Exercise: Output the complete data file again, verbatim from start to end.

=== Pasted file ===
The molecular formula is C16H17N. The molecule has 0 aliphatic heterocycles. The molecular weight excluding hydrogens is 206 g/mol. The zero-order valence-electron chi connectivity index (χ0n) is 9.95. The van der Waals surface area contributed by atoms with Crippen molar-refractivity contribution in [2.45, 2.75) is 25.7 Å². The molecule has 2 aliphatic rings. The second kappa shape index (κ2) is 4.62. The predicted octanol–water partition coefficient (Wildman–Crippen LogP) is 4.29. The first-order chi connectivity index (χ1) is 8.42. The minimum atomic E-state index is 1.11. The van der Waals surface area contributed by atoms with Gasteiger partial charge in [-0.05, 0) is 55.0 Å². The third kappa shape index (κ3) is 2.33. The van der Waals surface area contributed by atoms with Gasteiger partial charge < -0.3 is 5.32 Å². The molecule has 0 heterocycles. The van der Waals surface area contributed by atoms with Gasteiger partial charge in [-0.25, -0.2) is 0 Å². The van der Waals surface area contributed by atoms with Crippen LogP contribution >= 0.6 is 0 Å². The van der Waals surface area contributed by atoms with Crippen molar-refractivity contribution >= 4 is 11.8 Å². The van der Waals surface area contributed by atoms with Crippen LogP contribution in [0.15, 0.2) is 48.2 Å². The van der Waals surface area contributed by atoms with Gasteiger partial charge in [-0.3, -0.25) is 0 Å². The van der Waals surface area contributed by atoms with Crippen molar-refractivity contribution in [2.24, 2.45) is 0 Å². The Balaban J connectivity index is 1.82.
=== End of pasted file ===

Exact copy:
The molecular formula is C16H17N. The molecule has 0 aliphatic heterocycles. The molecular weight excluding hydrogens is 206 g/mol. The zero-order valence-electron chi connectivity index (χ0n) is 9.95. The van der Waals surface area contributed by atoms with Crippen molar-refractivity contribution in [2.45, 2.75) is 25.7 Å². The molecule has 2 aliphatic rings. The second kappa shape index (κ2) is 4.62. The predicted octanol–water partition coefficient (Wildman–Crippen LogP) is 4.29. The first-order chi connectivity index (χ1) is 8.42. The minimum atomic E-state index is 1.11. The van der Waals surface area contributed by atoms with Gasteiger partial charge in [-0.05, 0) is 55.0 Å². The third kappa shape index (κ3) is 2.33. The van der Waals surface area contributed by atoms with Gasteiger partial charge < -0.3 is 5.32 Å². The molecule has 0 heterocycles. The van der Waals surface area contributed by atoms with Gasteiger partial charge in [-0.25, -0.2) is 0 Å². The van der Waals surface area contributed by atoms with Crippen LogP contribution >= 0.6 is 0 Å². The van der Waals surface area contributed by atoms with Crippen molar-refractivity contribution >= 4 is 11.8 Å². The van der Waals surface area contributed by atoms with Crippen LogP contribution in [0.15, 0.2) is 48.2 Å². The van der Waals surface area contributed by atoms with Gasteiger partial charge in [-0.3, -0.25) is 0 Å². The van der Waals surface area contributed by atoms with Crippen molar-refractivity contribution in [2.24, 2.45) is 0 Å². The Balaban J connectivity index is 1.82.